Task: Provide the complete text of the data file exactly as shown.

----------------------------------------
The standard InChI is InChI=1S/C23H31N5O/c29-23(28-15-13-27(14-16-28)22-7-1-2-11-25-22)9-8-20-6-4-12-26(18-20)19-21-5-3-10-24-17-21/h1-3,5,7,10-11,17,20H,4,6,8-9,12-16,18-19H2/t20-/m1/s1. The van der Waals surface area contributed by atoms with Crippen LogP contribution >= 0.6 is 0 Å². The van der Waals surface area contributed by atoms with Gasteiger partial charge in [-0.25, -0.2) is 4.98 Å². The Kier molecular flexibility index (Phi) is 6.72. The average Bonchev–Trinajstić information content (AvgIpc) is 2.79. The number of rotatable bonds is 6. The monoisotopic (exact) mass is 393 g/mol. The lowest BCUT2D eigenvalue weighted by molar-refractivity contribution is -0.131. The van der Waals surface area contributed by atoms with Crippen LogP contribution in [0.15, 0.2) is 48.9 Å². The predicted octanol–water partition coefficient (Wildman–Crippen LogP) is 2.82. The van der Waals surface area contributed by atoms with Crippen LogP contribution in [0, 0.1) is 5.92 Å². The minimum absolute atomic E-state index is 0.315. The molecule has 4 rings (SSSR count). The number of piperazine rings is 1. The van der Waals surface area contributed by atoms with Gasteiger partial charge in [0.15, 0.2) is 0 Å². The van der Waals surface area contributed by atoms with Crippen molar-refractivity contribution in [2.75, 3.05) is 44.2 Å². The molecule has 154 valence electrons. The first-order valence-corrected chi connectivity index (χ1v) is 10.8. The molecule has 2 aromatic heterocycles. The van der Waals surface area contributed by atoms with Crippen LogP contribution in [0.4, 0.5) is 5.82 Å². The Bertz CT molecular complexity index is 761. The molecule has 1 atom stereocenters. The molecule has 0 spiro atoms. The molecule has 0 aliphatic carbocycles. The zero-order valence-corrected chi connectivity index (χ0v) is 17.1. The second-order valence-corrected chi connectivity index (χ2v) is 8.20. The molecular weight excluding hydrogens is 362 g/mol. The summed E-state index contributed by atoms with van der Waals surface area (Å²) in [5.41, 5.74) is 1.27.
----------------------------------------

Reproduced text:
The standard InChI is InChI=1S/C23H31N5O/c29-23(28-15-13-27(14-16-28)22-7-1-2-11-25-22)9-8-20-6-4-12-26(18-20)19-21-5-3-10-24-17-21/h1-3,5,7,10-11,17,20H,4,6,8-9,12-16,18-19H2/t20-/m1/s1. The van der Waals surface area contributed by atoms with Crippen LogP contribution >= 0.6 is 0 Å². The van der Waals surface area contributed by atoms with Gasteiger partial charge in [-0.25, -0.2) is 4.98 Å². The Kier molecular flexibility index (Phi) is 6.72. The average Bonchev–Trinajstić information content (AvgIpc) is 2.79. The number of rotatable bonds is 6. The monoisotopic (exact) mass is 393 g/mol. The lowest BCUT2D eigenvalue weighted by molar-refractivity contribution is -0.131. The van der Waals surface area contributed by atoms with Crippen LogP contribution in [0.15, 0.2) is 48.9 Å². The predicted octanol–water partition coefficient (Wildman–Crippen LogP) is 2.82. The van der Waals surface area contributed by atoms with Crippen LogP contribution in [0, 0.1) is 5.92 Å². The minimum absolute atomic E-state index is 0.315. The molecule has 4 rings (SSSR count). The number of piperazine rings is 1. The van der Waals surface area contributed by atoms with Gasteiger partial charge in [0.15, 0.2) is 0 Å². The van der Waals surface area contributed by atoms with Crippen molar-refractivity contribution in [2.75, 3.05) is 44.2 Å². The molecule has 154 valence electrons. The first-order valence-corrected chi connectivity index (χ1v) is 10.8. The molecule has 2 aromatic heterocycles. The van der Waals surface area contributed by atoms with Crippen LogP contribution in [0.4, 0.5) is 5.82 Å². The Bertz CT molecular complexity index is 761. The molecule has 1 atom stereocenters. The molecule has 0 spiro atoms. The molecule has 0 aliphatic carbocycles. The zero-order valence-corrected chi connectivity index (χ0v) is 17.1. The second-order valence-corrected chi connectivity index (χ2v) is 8.20. The molecular weight excluding hydrogens is 362 g/mol. The summed E-state index contributed by atoms with van der Waals surface area (Å²) in [5.41, 5.74) is 1.27.